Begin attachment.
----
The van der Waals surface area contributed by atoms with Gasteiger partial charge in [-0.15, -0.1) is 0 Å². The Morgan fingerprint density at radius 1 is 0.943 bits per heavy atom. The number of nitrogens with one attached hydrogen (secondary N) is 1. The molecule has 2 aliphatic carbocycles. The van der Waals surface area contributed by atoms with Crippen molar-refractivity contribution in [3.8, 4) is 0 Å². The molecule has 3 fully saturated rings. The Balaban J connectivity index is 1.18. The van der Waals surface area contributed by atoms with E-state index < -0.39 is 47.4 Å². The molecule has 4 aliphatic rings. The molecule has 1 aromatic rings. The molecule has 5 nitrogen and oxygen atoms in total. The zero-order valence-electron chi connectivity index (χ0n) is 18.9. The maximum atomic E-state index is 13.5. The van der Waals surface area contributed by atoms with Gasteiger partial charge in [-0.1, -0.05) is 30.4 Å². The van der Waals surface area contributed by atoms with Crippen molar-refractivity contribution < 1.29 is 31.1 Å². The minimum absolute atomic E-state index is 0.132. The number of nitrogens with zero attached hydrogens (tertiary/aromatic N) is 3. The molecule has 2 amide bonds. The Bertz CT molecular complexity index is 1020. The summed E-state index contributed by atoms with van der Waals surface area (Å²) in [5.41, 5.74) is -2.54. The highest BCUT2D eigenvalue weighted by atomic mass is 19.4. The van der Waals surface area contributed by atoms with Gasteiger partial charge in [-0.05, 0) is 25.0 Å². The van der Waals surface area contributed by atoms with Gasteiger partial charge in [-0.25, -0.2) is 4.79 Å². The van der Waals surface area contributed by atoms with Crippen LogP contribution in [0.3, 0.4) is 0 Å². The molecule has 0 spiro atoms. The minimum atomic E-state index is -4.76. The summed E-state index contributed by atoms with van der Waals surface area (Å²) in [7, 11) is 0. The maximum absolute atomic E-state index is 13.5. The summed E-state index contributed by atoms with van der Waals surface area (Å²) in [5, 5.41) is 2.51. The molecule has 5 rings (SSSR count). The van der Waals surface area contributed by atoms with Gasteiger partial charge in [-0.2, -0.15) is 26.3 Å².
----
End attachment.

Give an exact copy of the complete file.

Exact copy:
The van der Waals surface area contributed by atoms with Gasteiger partial charge in [-0.15, -0.1) is 0 Å². The Morgan fingerprint density at radius 1 is 0.943 bits per heavy atom. The number of nitrogens with one attached hydrogen (secondary N) is 1. The molecule has 2 aliphatic carbocycles. The van der Waals surface area contributed by atoms with Crippen molar-refractivity contribution in [3.8, 4) is 0 Å². The molecule has 3 fully saturated rings. The Balaban J connectivity index is 1.18. The van der Waals surface area contributed by atoms with E-state index < -0.39 is 47.4 Å². The molecule has 4 aliphatic rings. The molecule has 1 aromatic rings. The molecule has 5 nitrogen and oxygen atoms in total. The zero-order valence-electron chi connectivity index (χ0n) is 18.9. The maximum atomic E-state index is 13.5. The van der Waals surface area contributed by atoms with Gasteiger partial charge in [-0.1, -0.05) is 30.4 Å². The van der Waals surface area contributed by atoms with Crippen molar-refractivity contribution < 1.29 is 31.1 Å². The minimum absolute atomic E-state index is 0.132. The number of nitrogens with zero attached hydrogens (tertiary/aromatic N) is 3. The molecule has 2 amide bonds. The Bertz CT molecular complexity index is 1020. The summed E-state index contributed by atoms with van der Waals surface area (Å²) in [5.41, 5.74) is -2.54. The highest BCUT2D eigenvalue weighted by atomic mass is 19.4. The van der Waals surface area contributed by atoms with Gasteiger partial charge in [-0.05, 0) is 25.0 Å². The van der Waals surface area contributed by atoms with Gasteiger partial charge in [-0.25, -0.2) is 4.79 Å². The van der Waals surface area contributed by atoms with Crippen LogP contribution in [0.3, 0.4) is 0 Å². The molecule has 0 spiro atoms. The minimum atomic E-state index is -4.76. The summed E-state index contributed by atoms with van der Waals surface area (Å²) in [7, 11) is 0. The maximum absolute atomic E-state index is 13.5. The summed E-state index contributed by atoms with van der Waals surface area (Å²) in [5, 5.41) is 2.51. The molecule has 5 rings (SSSR count). The van der Waals surface area contributed by atoms with Gasteiger partial charge in [-0.2, -0.15) is 26.3 Å².